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MOSCOW, February 2 (Itar-Tass) – According to preliminary information of the telemetric analysis, the first stage’s engine and the control system of the Zenit rocket worked normally, press service of Russia’s space agency Roscosmos said on Saturday.
“The analysis of the documents at the enterprises, which had produced the engine /Energomash/ and the rocket’s control system, has demonstrated no drawbacks,” the press service said. “According to the flight’s cyclogram, over 20 seconds the propulsion system was not responding to a failure. After that, in order to take the launch vehicle to a safe distance from the launch platform, there was an order for an emergency engine shutdown. The rocket’s flight stopped.”
The rocket Zenit-3SL with the satellite Intelsat-27 sank in the Pacific due to the deviation from the designated trajectory in the morning on February 1. According to the preliminary reports, the engine of the first stage of the rocket switched off automatically that resulted in the deviation of the rocket from the designated trajectory right after the launch, a source in the aerospace industry told Itar-Tass. Zenit-3SL fell down not far from the floating platform Odyssey, from which the rocket was launched. Meanwhile, the floating ‘spaceport’ and the ship, onboard of which the launch control centre was deployed (six kilometres from the platform), were not damaged. The launch of the rocket Zenit-3SL was initially to be made on Thursday, January 31, but it was delayed at the US request.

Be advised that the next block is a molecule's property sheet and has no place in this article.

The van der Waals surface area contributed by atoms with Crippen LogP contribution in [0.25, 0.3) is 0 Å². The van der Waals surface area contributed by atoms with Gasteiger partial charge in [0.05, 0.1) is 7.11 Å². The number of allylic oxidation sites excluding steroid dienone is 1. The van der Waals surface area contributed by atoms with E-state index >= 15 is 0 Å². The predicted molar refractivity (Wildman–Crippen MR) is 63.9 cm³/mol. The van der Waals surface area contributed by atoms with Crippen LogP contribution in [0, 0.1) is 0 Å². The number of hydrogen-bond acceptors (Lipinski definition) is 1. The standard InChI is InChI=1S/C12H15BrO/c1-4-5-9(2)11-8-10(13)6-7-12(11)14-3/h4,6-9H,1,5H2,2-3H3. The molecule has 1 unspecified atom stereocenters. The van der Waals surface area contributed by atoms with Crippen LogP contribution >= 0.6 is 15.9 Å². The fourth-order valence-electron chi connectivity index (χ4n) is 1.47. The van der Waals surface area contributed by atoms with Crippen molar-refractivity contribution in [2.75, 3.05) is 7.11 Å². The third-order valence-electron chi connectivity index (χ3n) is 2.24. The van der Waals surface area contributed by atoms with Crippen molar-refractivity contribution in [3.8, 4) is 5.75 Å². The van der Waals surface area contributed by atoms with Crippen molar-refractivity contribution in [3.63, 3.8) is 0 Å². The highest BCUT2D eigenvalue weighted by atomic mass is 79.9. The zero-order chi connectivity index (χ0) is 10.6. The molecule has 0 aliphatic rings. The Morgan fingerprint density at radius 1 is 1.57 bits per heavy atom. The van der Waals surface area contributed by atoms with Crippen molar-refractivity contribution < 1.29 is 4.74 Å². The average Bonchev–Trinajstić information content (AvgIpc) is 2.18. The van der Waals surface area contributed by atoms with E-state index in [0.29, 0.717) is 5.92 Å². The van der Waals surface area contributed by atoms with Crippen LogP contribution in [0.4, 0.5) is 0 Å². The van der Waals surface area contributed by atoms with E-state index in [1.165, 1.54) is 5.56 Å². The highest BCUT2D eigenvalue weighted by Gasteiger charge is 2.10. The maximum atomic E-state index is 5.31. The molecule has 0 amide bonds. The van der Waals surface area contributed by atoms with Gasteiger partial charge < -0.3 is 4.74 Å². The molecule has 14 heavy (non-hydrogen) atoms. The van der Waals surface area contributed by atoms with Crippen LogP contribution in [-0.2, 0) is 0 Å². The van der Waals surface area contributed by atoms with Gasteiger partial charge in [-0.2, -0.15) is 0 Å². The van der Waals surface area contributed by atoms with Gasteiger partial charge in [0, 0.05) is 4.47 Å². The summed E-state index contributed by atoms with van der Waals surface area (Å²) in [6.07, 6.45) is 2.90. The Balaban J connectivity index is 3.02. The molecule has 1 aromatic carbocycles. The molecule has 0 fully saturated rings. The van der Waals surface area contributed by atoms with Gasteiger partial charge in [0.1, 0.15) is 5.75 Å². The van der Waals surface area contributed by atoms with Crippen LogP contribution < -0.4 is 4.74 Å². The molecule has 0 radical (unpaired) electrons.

The launch vehicle Zenit-3SL consists of the rocket Zenit-2, produced at the Ukrainian design bureau Yuzhmash based in Dnepropetrovsk, and the upper stage rocket DM produced by the Russian aerospace corporation Energia.
Sea Launch was created in 1995 as a consortium of the United States’ Boeing Company, Russia’s Energia, Norway’s Kvaerner and Ukraine’s design bureaus Yuzhnoye and Yuzhmash.
In 2010 Energia Overseas Limited, an affiliate of SP Korolev Rocket and Space Corporation Energia acquired a majority ownership (95 percent) stake in the reorganized Sea Launch S·rl,, with the remaining stake of five percent held by Boeing Company and Norway’s Aker ASA.
The Sea Launch consortium has already conducted 34 launches of Zenit-3SL from the platform in the Pacific Ocean.